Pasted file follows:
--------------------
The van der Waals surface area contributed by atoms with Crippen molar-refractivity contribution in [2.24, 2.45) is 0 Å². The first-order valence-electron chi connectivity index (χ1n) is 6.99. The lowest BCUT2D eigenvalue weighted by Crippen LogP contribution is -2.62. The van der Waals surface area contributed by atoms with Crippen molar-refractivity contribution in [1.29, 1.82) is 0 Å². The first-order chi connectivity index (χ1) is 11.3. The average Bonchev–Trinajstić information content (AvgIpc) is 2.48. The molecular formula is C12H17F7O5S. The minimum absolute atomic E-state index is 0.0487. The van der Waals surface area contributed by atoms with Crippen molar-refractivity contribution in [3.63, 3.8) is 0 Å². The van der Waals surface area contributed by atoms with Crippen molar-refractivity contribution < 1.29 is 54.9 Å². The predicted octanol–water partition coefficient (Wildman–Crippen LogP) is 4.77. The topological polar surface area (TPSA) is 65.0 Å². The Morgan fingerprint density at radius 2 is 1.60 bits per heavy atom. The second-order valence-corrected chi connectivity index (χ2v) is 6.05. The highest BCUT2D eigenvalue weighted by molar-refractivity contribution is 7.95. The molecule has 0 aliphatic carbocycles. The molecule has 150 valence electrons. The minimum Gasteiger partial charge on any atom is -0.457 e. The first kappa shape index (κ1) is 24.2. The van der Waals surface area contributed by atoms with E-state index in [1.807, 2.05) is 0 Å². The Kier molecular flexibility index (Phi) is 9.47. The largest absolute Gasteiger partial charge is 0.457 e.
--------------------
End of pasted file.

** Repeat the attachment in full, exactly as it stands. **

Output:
The van der Waals surface area contributed by atoms with Crippen molar-refractivity contribution in [2.24, 2.45) is 0 Å². The first-order valence-electron chi connectivity index (χ1n) is 6.99. The lowest BCUT2D eigenvalue weighted by Crippen LogP contribution is -2.62. The van der Waals surface area contributed by atoms with Crippen molar-refractivity contribution in [1.29, 1.82) is 0 Å². The first-order chi connectivity index (χ1) is 11.3. The average Bonchev–Trinajstić information content (AvgIpc) is 2.48. The molecular formula is C12H17F7O5S. The minimum absolute atomic E-state index is 0.0487. The van der Waals surface area contributed by atoms with Crippen molar-refractivity contribution in [3.63, 3.8) is 0 Å². The van der Waals surface area contributed by atoms with Crippen molar-refractivity contribution < 1.29 is 54.9 Å². The predicted octanol–water partition coefficient (Wildman–Crippen LogP) is 4.77. The topological polar surface area (TPSA) is 65.0 Å². The Morgan fingerprint density at radius 2 is 1.60 bits per heavy atom. The second-order valence-corrected chi connectivity index (χ2v) is 6.05. The highest BCUT2D eigenvalue weighted by molar-refractivity contribution is 7.95. The molecule has 0 aliphatic carbocycles. The molecule has 150 valence electrons. The minimum Gasteiger partial charge on any atom is -0.457 e. The first kappa shape index (κ1) is 24.2. The van der Waals surface area contributed by atoms with E-state index in [1.807, 2.05) is 0 Å². The Kier molecular flexibility index (Phi) is 9.47. The largest absolute Gasteiger partial charge is 0.457 e.